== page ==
LONDON, Jan. 18 (UPI) -- Tens of thousands of deaths in East Africa's drought could have been avoided if agencies and governments had heeded warnings, a British report says.
A report published by Save the Children and Oxfam said the death toll could have been lessened if early and quick action had been taken by the international community, donor governments and humanitarian agencies when confronted with clear warning signs a disaster was in the making.
Figures collected by the British Department for International Development said between 50,000 and 100,000 people died in the 2011 crisis that affected Somalia, Ethiopia and Kenya, The Guardian newspaper reported.
The report suggests human factors turned the already dangerous drought conditions into a disaster.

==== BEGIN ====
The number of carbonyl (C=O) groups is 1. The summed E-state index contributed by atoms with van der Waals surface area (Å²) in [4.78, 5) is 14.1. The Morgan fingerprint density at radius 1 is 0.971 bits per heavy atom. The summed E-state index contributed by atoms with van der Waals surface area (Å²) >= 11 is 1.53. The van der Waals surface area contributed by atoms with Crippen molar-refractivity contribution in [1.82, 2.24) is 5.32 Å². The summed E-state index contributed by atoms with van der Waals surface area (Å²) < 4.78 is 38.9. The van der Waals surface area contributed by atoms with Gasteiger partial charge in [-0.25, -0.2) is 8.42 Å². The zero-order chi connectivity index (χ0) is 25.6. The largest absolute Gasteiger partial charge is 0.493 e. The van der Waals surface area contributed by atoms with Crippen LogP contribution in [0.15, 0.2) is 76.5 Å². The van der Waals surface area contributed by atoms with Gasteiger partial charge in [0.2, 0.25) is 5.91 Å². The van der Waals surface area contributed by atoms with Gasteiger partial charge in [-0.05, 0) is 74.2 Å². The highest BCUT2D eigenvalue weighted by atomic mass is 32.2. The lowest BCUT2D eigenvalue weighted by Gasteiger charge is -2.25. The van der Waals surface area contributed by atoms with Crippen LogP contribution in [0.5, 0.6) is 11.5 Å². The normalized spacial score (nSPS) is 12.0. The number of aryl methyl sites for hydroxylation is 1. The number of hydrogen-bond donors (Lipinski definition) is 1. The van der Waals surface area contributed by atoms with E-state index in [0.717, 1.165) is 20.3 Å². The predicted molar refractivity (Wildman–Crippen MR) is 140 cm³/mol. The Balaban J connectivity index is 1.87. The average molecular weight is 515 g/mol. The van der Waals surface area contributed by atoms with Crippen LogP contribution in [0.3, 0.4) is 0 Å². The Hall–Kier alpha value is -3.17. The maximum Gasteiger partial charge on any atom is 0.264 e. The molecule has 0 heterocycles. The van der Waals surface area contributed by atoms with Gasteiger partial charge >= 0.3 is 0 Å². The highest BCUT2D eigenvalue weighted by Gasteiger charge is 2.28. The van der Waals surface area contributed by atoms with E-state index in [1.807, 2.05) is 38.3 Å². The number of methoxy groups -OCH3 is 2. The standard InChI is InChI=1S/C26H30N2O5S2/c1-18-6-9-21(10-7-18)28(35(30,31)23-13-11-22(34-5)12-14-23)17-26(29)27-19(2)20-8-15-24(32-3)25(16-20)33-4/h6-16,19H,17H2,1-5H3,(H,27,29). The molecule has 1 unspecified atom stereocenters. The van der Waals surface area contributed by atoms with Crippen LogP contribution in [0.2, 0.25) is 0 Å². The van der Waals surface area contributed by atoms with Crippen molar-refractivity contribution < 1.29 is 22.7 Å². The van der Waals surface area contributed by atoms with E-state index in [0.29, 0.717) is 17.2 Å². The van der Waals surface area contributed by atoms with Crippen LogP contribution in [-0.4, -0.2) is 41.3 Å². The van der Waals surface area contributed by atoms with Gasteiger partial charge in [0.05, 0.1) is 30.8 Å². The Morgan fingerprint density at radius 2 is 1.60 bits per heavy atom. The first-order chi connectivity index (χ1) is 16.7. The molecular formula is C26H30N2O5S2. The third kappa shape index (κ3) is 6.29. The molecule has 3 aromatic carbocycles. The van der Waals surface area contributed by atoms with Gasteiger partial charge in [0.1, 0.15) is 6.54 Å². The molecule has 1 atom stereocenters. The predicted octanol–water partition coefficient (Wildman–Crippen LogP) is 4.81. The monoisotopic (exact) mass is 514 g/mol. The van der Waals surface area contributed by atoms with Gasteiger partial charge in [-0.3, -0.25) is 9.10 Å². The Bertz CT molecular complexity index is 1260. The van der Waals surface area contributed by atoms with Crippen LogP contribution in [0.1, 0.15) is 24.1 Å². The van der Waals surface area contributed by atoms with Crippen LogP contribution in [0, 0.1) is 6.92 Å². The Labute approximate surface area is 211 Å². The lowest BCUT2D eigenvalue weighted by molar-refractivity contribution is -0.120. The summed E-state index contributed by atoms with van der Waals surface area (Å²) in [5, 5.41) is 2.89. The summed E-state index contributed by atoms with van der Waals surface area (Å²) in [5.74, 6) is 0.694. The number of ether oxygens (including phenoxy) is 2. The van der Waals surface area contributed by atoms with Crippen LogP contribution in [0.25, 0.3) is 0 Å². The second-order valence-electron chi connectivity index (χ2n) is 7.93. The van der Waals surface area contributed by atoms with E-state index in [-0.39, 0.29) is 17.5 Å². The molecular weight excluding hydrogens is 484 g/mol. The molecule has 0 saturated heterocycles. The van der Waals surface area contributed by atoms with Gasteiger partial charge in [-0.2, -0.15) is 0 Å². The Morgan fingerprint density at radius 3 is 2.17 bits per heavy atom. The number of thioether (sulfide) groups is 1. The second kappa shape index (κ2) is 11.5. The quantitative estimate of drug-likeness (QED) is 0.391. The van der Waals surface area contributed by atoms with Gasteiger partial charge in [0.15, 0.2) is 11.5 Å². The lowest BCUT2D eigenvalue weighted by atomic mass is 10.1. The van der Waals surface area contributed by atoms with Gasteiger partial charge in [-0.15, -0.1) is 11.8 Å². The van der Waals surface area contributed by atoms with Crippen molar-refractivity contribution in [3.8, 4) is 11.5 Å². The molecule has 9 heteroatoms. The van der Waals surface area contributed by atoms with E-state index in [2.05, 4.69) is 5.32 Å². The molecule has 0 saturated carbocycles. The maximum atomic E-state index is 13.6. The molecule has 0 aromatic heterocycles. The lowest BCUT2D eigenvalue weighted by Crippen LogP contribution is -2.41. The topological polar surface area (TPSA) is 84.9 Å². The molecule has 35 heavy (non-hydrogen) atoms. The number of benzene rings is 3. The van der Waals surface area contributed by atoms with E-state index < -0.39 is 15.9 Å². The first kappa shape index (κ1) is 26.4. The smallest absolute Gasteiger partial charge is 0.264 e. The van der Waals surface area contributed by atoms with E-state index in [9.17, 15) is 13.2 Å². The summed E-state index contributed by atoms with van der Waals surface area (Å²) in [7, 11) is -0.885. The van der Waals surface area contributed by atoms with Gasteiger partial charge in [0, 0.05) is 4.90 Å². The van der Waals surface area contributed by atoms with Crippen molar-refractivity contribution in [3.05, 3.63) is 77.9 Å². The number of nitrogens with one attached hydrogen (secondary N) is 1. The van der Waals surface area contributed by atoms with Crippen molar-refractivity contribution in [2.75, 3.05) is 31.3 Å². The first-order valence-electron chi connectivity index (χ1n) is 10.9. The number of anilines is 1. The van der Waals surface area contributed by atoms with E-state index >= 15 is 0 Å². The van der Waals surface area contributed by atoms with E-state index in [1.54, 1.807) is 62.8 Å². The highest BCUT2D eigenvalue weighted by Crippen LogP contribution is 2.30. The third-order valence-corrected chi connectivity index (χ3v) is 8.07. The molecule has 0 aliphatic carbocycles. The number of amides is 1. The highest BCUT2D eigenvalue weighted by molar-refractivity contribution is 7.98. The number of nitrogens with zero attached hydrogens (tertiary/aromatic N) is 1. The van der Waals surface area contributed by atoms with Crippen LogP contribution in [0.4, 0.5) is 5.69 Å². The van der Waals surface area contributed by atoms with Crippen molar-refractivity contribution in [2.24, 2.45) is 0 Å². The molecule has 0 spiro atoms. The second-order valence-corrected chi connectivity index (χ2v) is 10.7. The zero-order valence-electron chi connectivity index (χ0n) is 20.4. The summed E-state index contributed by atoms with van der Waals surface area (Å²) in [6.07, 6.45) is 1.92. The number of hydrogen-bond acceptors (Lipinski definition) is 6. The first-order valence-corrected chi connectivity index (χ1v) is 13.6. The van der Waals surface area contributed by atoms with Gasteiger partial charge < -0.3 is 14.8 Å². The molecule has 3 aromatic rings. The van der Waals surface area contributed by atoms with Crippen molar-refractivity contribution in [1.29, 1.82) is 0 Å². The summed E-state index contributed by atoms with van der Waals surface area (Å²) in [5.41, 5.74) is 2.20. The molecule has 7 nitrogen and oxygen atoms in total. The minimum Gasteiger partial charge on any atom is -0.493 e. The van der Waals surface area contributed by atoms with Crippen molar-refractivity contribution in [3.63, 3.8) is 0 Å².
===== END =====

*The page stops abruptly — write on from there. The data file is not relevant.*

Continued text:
"A culture of risk aversion caused a six-month delay in the large-scale aid effort because humanitarian agencies and national governments were too slow to scale up their response to the crisis," the report said, "and many donors wanted proof of a humanitarian catastrophe before acting to prevent one."
"Waiting for a situation to reach crisis point before responding is the wrong way to address chronic vulnerability and recurrent drought in places like the Horn of Africa," the report said in recommending improved risk-reduction strategies, greater funding flexibility and preventative humanitarian work.
"All actors and early warning specialists need to develop a common approach to triggers for early action," it said.